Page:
The teriyaki grilled salmon held up really well, even after microwaving. The fish still emerged plenty moist with a sweet, sticky glaze. Plenty of sauteed zucchini and portobello mushrooms made this a hearty dish. A little container of crunchy Asian slaw is packaged separately, providing a nice fresh garnish. Miso-honey baked beans, which were indeed sweet like old-school baked beans, seemed an odd accompaniment, though. I think Asian noodles, something like soba, might have paired better.

Chimichurri chicken with polenta (front), and cantaloupe and mozzarella saoad (rear).
Chimichurri chicken with polenta (front), and cantaloupe and mozzarella saoad (rear).

Because it’s cooked sous-vide, even chicken breast comes out so tender that you hardly need a knife to cut it. Served over polenta with plenty of asparagus spears, the chicken is finished with a vibrant chimichurri.

If you’re craving pure comfort, the vegan sweet potato curry will hit the spot. It’s a homey vegetable stew in a rich coconut milk-laced sauce, served atop rice.

The salmon Cobb salad is sizeable — plenty for dinner or a big lunch — and full of cucumber, radishes, tomatoes, a hard boiled egg, pancetta, blue cheese, and flaked salmon.

Salmon Cobb salad (front), and a mini apple-cranberry-almond salad (back).
Salmon Cobb salad (front), and a mini apple-cranberry-almond salad (back).

One of my favorite items, unfortunately, is probably gone now that we’re into November: the watermelon gazpacho, which was incredibly refreshing. A little container of olive oil and feta cubes comes with to garnish this cold soup that had a perfect balance between tangy and fruity-sweet.

One item sure to make a return appearance this holiday, though, is the pumpkin pudding that tastes like a fluffier pumpkin pie. With cookie crumbles and whipped cream on top, it will have you celebrating the holidays any day of the week.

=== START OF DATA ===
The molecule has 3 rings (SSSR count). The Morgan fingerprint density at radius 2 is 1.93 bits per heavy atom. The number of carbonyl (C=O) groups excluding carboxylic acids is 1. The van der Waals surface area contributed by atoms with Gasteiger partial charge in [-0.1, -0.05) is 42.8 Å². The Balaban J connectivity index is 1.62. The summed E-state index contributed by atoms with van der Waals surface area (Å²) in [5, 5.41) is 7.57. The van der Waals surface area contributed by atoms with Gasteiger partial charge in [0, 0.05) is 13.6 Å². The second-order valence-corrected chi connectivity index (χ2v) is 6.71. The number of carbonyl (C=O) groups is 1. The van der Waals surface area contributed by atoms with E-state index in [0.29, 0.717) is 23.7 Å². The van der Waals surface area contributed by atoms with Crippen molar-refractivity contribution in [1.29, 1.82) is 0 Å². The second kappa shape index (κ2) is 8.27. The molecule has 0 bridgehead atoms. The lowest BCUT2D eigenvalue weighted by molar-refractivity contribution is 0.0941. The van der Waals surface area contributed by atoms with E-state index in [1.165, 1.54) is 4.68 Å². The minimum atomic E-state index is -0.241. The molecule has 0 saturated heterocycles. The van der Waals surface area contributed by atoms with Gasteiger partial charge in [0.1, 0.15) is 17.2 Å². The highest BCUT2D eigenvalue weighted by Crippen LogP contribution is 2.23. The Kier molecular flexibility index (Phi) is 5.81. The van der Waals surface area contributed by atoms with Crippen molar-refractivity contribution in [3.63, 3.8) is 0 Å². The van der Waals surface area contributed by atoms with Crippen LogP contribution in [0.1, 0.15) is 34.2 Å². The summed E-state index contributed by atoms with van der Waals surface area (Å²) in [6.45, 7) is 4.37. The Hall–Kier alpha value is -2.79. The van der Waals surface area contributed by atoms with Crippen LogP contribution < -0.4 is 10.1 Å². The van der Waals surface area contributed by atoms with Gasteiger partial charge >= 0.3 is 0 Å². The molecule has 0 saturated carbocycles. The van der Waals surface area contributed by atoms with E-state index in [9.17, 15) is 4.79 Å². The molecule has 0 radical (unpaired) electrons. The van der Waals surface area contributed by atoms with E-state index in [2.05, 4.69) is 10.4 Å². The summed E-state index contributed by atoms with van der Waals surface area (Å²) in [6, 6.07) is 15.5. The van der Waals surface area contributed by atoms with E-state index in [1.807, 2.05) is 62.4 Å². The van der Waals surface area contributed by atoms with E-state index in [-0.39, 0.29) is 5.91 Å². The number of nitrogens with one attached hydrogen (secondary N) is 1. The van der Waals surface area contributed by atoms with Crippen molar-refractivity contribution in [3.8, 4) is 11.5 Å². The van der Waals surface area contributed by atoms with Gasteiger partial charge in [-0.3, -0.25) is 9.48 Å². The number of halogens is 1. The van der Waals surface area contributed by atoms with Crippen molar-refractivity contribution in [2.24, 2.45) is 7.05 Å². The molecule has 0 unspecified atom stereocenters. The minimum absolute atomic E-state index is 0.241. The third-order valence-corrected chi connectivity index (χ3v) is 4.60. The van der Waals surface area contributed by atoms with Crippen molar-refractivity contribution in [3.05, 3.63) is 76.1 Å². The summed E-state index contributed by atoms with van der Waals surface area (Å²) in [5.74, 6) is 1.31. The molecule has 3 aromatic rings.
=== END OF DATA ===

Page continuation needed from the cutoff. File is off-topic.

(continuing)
Pumpkin pudding (front), and strawberry chia pudding (back).
Pumpkin pudding (front), and strawberry chia pudding (back).

And if you want a little side of healthfulness with your dessert, there’s the strawberry chia pudding. It’s got plenty of berry flavor plus a chewy-fun texture like tapioca.

Pro Tip: While some food delivery apps charge restaurants or customers an arm and a leg, Wiens has a voluntary deliver fee — all of $5. The money goes to his step-daughter for her schooling. She and Wiens do all the deliveries themselves. When asked why he makes the fee voluntary, he said it’s because a lot of his customers are pregnant women or the elderly, and he didn’t want to make it any harder on them at this challenging time. Even so, most customers end up wanting to pay the fee. So if you can afford it, you should, too.

Backhaus Bakery, San Mateo

Backhaus Bakery in downtown San Mateo wasn’t even a year old when the pandemic upended its world and everyone else’s. But fortunately, the artisan bakery has persevered, so we can still get our fix of Germany-native and self-taught baker Anne Moser’s naturally leavened breads and precise pastries.